The CSIRO has included the convergence of the digital and natural worlds driven by the rapid growth in Internet usage and skyrocketing number of connected devices as one of five "megatrends" changing the world.
The trend recognises a point of convergence between the natural and its digital counterpart as social interactions, information systems, transactions and sensory systems are replicated on the Internet.
Supporting its claim, the CSIRO pointed to the exhaustion of IPv4 Internet addresses, which has quickened in recent months to now be down to 7.8 per cent, and cited the explosive growth in social networking on sites such as Twitter and Facebook and the growth in the online retail marketplace – estimated by Forrester to reach $US335 billion in the US by 2012.
Cloud computing, the rise of remotely sensed data in services such as Google Earth, and digital hardware’s keeping pace with Moore's law were also cited as supporting evidence of the trend.
According to the CSIRO, another megatrend - the personalisation of services – was also being heavily driven by information technology.
Citing the Journal of Services Marketing, the CSIRO said the vast increases in computing power, manufacturing robotics, and the rise of the Internet over recent decades had dramatically increased the ability of companies to customise products and services.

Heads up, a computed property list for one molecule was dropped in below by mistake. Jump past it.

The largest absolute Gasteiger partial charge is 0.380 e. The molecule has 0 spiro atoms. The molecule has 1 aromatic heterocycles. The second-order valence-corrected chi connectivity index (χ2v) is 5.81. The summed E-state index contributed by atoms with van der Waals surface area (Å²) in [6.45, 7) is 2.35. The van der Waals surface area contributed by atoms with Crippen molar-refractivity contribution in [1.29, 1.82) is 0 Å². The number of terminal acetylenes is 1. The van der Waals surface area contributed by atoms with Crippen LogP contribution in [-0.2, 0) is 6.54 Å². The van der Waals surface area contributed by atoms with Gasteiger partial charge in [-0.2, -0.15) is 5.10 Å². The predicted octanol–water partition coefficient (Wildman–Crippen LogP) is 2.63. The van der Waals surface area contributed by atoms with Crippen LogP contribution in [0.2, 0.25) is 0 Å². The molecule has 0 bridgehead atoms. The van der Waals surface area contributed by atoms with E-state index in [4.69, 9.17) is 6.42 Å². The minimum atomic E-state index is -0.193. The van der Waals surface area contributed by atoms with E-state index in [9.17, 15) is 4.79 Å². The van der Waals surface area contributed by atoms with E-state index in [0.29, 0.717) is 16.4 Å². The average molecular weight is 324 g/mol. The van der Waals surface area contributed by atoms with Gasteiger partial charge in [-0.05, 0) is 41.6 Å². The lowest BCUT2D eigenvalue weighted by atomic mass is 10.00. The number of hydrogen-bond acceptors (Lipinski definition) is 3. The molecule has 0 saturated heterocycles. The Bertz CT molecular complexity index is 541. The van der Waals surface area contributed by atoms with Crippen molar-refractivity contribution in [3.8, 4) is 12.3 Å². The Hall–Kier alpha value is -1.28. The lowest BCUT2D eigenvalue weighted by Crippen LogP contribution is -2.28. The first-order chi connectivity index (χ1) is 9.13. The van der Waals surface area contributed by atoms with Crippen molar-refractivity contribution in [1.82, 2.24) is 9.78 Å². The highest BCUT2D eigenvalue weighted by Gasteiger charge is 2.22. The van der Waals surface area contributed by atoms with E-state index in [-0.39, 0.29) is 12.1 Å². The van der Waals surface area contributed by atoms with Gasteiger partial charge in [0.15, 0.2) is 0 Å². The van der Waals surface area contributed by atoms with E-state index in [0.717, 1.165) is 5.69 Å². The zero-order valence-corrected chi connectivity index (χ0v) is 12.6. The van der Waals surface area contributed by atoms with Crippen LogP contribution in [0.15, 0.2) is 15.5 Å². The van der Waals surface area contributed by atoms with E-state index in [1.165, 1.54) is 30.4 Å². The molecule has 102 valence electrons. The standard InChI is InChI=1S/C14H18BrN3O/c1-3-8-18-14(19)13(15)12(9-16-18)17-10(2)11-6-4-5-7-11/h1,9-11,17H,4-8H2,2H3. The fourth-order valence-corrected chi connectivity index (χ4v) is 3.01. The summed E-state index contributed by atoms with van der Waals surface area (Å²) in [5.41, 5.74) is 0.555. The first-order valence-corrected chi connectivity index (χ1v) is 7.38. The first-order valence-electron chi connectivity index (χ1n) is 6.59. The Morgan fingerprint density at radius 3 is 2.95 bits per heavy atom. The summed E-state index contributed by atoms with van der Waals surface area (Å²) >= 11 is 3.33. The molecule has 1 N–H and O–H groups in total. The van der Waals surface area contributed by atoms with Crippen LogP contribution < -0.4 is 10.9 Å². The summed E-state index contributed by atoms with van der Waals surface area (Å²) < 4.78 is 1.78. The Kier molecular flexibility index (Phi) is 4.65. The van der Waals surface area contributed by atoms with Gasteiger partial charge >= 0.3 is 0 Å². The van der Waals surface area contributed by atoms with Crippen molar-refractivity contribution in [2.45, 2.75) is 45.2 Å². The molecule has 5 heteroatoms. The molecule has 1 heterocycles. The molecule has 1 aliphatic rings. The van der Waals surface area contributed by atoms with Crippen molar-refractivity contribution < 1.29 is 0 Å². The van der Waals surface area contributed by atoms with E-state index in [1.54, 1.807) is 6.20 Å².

Privacy and confidentiality were also a rising concern with IT’s ability to allow governments and companies to capture and store vast amounts of information on people, creating a strong demand for systems to protect information from improper use.
Personalised health products driven by technology, and demand for information management would also be growing trends, the CSIRO said.
“There will be a strong demand for technologies that help people deal with information overload,” the report reads. “For example, memory tools are on IBM’s list of the top five technology trends over the next five years.”
The remaining megatrends are: Increasing urbanisation and increased mobility; divergent demographics toward older, hungrier and more demanding populations; and the demand for, and depletion of, natural resources.
The full report, Our Future World, An analysis of global trends, shocks and scenarios, is available on the CSIRO website.